February 7, 2023

COLUMBUS, Ohio – The increasing frequency of active shooter incidents and other mass casualty events places heighten pressure on first responders to quickly assess, triage and treat victims to save lives. To help first responders prepare for these critical events, The Ohio State University College of Medicine developed a cutting-edge virtual reality disaster response training program.

Dr. Nicholas Kman (left), a professor of emergency medicine physician at The Ohio State University College of Medicine, discusses an assessment of a virtual reality mass casualty training session with paramedic Joshua Cooper. The program was developed at Ohio State to help first responders prepare for disasters and save as many lives as possible.During the training, participants wear a VR headset that places them in an underground subway bombing scenario where they practice SALT (sort, assess, life-saving interventions, treatment and/or transport) triage. The program can be customized, varying the number of victims, the injuries, and distractions like smoke and noise. Following each training session, the program immediately produces a performance assessment.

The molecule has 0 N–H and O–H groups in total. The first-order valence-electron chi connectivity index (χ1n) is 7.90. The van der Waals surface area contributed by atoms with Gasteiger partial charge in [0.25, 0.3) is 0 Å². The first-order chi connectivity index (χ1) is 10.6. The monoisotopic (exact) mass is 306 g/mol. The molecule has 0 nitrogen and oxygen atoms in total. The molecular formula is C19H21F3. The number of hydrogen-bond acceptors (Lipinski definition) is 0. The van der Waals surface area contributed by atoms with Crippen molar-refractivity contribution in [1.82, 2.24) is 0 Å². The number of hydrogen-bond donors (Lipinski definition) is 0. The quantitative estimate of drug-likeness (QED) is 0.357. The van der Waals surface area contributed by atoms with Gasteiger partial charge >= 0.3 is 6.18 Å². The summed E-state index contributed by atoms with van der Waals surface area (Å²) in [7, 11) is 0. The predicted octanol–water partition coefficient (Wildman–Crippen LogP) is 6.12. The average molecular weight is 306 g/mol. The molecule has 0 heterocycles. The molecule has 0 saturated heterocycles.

“It's very important for first responders, law enforcement, and physicians to be able to go into a scene, do hemorrhage control, and triage victims to determine who needs medical care first,” said Dr. Nicholas Kman, professor of emergency medicine at Ohio State College of Medicine. “Our high-fidelity program is designed to look very realistic, and once you put that headset on you are immersed into a scenario where you can move around, interact with victims, and make life-saving decisions.”

Kman NicholasDesigned in partnership with The Ohio State University Advanced Computing Center for the Arts and Design, the artificial intelligence in the program allows trainees to give commands, ask questions and receive realistic feedback from victims that is consistent with their condition. Participants are equipped with the tools needed to treat life-threatening injuries, such as tourniquets and wound packing, as well as triage tags to prioritize care when more help arrives.

“Our virtual reality platform allows us to make an unlimited number of scenarios with an unlimited number of victims,” Kman said. “We can run learners through as many as times as it takes for them to get good at this process.”

The VR disaster response training program is being used in several community EMS and fire departments and is quickly expanding across the country.

“We want to train our EMS clinicians to function at an optimal level in high-risk and high-stress environments,” said Dr. Ashish Panchal, professor of emergency medicine at Ohio State College of Medicine and medical director of Delaware County EMS. “Virtual reality gives us a safe way to optimize training so our professionals are prepared and can confront these challenges the best they possibly can.”

The project was funded by a grant from the Agency for Healthcare Research and Quality.


Media Contact: Serena Smith, Wexner Medical Center Media Relations, Serena.Smith@osumc.edu